(6) In the above (1), preferably, the second means is means for determining, as the load, an engine required horsepower from the delivery flow rate of the hydraulic pump instructed by the flow rate instruction means and a delivery pressure of the hydraulic pump, and the third means includes a table setting relationships among engine equi-horsepower curves, engine equi-fuel-consumption curves and the target engine revolution speed beforehand, and determines based on the table, as the second engine revolution speed, the target engine revolution speed at which a fuel consumption rate is minimized.

With that feature, as mentioned in the above (2), the target engine revolution speed at which the fuel consumption rate is minimized can be determined as the second engine revolution speed.

(7) In the above (1), preferably, the fourth means determines larger one of the first and second engine revolution speeds as the target engine revolution speed.

With that feature, in the low flow-rate, light-load condition where a high engine revolution speed is not required, the second engine revolution speed is selected as the target engine revolution speed and the engine can be used in the region of a low fuel consumption rate. On the other hand, in the high flow-rate condition where a high engine revolution speed is required, the first engine revolution speed is always selected as the target engine revolution speed, whereby the engine revolution speed is increased and the working efficiency is ensured.

BRIEF DESCRIPTION OF THE DRAWINGS

FIG. 1 is a diagram showing an entire configuration of an engine control system for a construction machine according to one embodiment of the present invention along with a hydraulic circuit and a pump control system.

FIG. 2 is an enlarged view of a regulator section of a hydraulic pump.

FIG. 3 is a diagram showing a schematic configuration of an electronic fuel injection device.

FIG. 4 is a functional block diagram showing a sequence of processing steps in a pump controller.

FIG. 5A is a graph showing a functional relationship stored in the form of a table for use in an engine target reference revolution speed calculation unit, FIG. 5B is a graph showing a functional relationship stored in the form of a table for use in a pump maximum absorbing torque calculation unit, and FIG. 5C is a graph showing a functional relationship stored in the form of a table for use in a first or second pump reference target flow rate calculation unit.

FIG. 6A is a graph showing a functional relationship stored in the form of a table for use in a first or second pump tilting control output unit, and FIG. 6B is a graph showing a functional relationship stored in the form of a table for use in a pump torque control output unit.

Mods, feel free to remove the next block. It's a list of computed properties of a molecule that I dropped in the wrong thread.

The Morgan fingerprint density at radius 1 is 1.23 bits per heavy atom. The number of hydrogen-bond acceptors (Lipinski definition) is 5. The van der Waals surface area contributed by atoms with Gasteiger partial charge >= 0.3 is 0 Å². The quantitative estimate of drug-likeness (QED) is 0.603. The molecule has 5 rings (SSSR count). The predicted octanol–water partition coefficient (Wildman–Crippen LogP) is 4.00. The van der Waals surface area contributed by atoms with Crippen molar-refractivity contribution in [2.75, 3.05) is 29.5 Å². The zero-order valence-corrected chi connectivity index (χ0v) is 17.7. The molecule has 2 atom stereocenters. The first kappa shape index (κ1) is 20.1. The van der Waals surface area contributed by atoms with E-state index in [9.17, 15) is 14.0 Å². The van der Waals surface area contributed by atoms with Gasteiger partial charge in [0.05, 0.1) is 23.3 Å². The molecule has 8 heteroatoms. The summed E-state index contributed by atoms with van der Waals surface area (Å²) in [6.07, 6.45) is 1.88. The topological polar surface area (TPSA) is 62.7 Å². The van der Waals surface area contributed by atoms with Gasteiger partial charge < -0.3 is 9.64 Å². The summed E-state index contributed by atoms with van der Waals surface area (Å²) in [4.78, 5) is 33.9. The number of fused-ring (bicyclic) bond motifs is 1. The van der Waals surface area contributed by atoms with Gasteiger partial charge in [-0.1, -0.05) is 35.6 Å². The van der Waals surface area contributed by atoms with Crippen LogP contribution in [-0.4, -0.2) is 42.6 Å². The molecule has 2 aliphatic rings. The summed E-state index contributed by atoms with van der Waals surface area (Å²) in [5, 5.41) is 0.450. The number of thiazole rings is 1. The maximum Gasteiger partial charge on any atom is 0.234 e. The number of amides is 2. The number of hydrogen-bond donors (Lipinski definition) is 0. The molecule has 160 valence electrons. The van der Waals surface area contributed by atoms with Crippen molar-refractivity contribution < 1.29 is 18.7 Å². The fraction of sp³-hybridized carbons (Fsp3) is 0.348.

FIG. 7 is a functional block diagram showing a sequence of processing steps in an engine controller.

FIG. 8 is a graph showing a functional relationship stored in the form of a table for use in a required-horsepower-referenced target engine revolution speed calculation unit.

FIG. 9 is a graph showing the relationship between equi-fuel-consumption curves and equi-horsepower curves of an engine, the graph for also explaining how a revolution speed curve matching with low fuel consumption is determined relative to engine required horsepower.

FIG. 10 is a graph showing a matching area between an engine revolution speed and engine torque in the present invention.

FIG. 11 is a graph showing a matching area between an engine revolution speed and engine torque in the related art.

DESCRIPTION OF THE PREFERRED EMBODIMENT

One embodiment of the present invention will be described hereunder with reference to the drawings.

One embodiment of the present invention will be first described with reference to FIGS. 1 to 6.

In FIG. 1, reference numerals 1 and 2 denote variable displacement hydraulic pumps. The hydraulic pumps 1, 2 are connected to actuators 5, 6 through a flow control valve unit 3, and the actuators 5, 6 are driven by hydraulic fluids delivered from the hydraulic pumps 1, 2. The actuators 5, 6 are, e.g., a swing motor for rotatively driving an upper swing structure of a hydraulic excavator and hydraulic cylinders for moving a boom, an arm, etc. which constitute a working front thereof. Predetermined work is performed with driving of the actuators 5, 6. Commands for driving the actuators 5, 6 are applied from control lever units 33, 34 and corresponding flow control valves included in the flow control valve unit 3 are operated upon the control lever units 33, 34 being manipulated, whereby driving of the actuators 5, 6 is controlled.